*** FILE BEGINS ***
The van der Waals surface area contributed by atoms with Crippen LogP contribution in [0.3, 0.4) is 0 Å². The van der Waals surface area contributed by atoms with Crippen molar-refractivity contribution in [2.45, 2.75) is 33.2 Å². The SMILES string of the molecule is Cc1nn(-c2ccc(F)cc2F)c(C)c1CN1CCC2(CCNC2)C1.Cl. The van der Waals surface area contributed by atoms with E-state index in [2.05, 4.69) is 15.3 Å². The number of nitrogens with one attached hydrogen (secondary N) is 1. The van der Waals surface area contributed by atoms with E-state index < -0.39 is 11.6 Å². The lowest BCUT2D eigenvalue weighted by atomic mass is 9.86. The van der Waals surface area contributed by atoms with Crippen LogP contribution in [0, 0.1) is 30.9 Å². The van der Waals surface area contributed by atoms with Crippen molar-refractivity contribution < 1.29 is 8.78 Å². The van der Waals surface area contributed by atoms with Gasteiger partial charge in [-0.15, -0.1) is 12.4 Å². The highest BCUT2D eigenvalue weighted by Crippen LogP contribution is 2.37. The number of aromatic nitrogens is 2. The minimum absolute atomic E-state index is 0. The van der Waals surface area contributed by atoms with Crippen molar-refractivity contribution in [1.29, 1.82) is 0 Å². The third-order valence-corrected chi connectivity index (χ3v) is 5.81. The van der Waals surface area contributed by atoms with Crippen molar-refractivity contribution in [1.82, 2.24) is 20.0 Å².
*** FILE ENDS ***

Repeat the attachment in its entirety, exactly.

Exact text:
The van der Waals surface area contributed by atoms with Crippen LogP contribution in [0.3, 0.4) is 0 Å². The van der Waals surface area contributed by atoms with Crippen molar-refractivity contribution in [2.45, 2.75) is 33.2 Å². The SMILES string of the molecule is Cc1nn(-c2ccc(F)cc2F)c(C)c1CN1CCC2(CCNC2)C1.Cl. The van der Waals surface area contributed by atoms with E-state index in [2.05, 4.69) is 15.3 Å². The number of nitrogens with one attached hydrogen (secondary N) is 1. The van der Waals surface area contributed by atoms with E-state index < -0.39 is 11.6 Å². The lowest BCUT2D eigenvalue weighted by atomic mass is 9.86. The van der Waals surface area contributed by atoms with Crippen LogP contribution in [0, 0.1) is 30.9 Å². The van der Waals surface area contributed by atoms with Crippen molar-refractivity contribution < 1.29 is 8.78 Å². The van der Waals surface area contributed by atoms with Gasteiger partial charge in [-0.15, -0.1) is 12.4 Å². The highest BCUT2D eigenvalue weighted by Crippen LogP contribution is 2.37. The number of aromatic nitrogens is 2. The minimum absolute atomic E-state index is 0. The van der Waals surface area contributed by atoms with Crippen molar-refractivity contribution in [1.29, 1.82) is 0 Å². The third-order valence-corrected chi connectivity index (χ3v) is 5.81. The van der Waals surface area contributed by atoms with Crippen molar-refractivity contribution in [1.82, 2.24) is 20.0 Å².